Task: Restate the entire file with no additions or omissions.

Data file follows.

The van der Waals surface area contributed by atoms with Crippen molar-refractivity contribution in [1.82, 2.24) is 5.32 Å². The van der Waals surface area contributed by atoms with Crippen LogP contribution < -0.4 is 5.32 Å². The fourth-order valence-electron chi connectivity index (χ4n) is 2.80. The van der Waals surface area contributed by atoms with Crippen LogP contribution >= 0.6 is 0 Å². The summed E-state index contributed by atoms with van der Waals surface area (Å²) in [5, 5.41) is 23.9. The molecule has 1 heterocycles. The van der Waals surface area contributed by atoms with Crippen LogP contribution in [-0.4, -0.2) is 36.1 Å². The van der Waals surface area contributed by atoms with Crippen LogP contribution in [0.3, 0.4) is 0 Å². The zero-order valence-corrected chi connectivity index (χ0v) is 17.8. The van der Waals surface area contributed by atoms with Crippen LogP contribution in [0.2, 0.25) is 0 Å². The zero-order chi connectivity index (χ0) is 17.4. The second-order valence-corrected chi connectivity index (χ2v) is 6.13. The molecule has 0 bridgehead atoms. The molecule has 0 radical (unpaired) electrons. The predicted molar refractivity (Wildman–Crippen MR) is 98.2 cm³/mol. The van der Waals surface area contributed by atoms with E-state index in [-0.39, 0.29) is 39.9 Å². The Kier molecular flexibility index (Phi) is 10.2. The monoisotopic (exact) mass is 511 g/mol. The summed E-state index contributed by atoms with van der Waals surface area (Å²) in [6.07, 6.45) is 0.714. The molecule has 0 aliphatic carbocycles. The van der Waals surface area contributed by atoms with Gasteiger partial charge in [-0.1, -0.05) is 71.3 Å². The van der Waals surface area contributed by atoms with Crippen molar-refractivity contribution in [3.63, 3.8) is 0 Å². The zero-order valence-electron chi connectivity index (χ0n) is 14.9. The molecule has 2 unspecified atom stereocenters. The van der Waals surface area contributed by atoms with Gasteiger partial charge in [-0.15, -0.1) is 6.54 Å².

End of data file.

The van der Waals surface area contributed by atoms with Crippen molar-refractivity contribution in [1.82, 2.24) is 5.32 Å². The van der Waals surface area contributed by atoms with Crippen LogP contribution < -0.4 is 5.32 Å². The fourth-order valence-electron chi connectivity index (χ4n) is 2.80. The van der Waals surface area contributed by atoms with Crippen LogP contribution >= 0.6 is 0 Å². The summed E-state index contributed by atoms with van der Waals surface area (Å²) in [5, 5.41) is 23.9. The molecule has 1 heterocycles. The van der Waals surface area contributed by atoms with Crippen LogP contribution in [-0.4, -0.2) is 36.1 Å². The van der Waals surface area contributed by atoms with Crippen LogP contribution in [0.3, 0.4) is 0 Å². The zero-order valence-corrected chi connectivity index (χ0v) is 17.8. The van der Waals surface area contributed by atoms with Crippen LogP contribution in [0.2, 0.25) is 0 Å². The zero-order chi connectivity index (χ0) is 17.4. The second-order valence-corrected chi connectivity index (χ2v) is 6.13. The molecule has 0 bridgehead atoms. The molecule has 0 radical (unpaired) electrons. The predicted molar refractivity (Wildman–Crippen MR) is 98.2 cm³/mol. The van der Waals surface area contributed by atoms with E-state index in [-0.39, 0.29) is 39.9 Å². The Kier molecular flexibility index (Phi) is 10.2. The monoisotopic (exact) mass is 511 g/mol. The summed E-state index contributed by atoms with van der Waals surface area (Å²) in [6.07, 6.45) is 0.714. The molecule has 0 aliphatic carbocycles. The van der Waals surface area contributed by atoms with Gasteiger partial charge in [-0.1, -0.05) is 71.3 Å². The van der Waals surface area contributed by atoms with Crippen molar-refractivity contribution in [3.63, 3.8) is 0 Å². The zero-order valence-electron chi connectivity index (χ0n) is 14.9. The molecule has 2 unspecified atom stereocenters. The van der Waals surface area contributed by atoms with Gasteiger partial charge in [-0.15, -0.1) is 6.54 Å².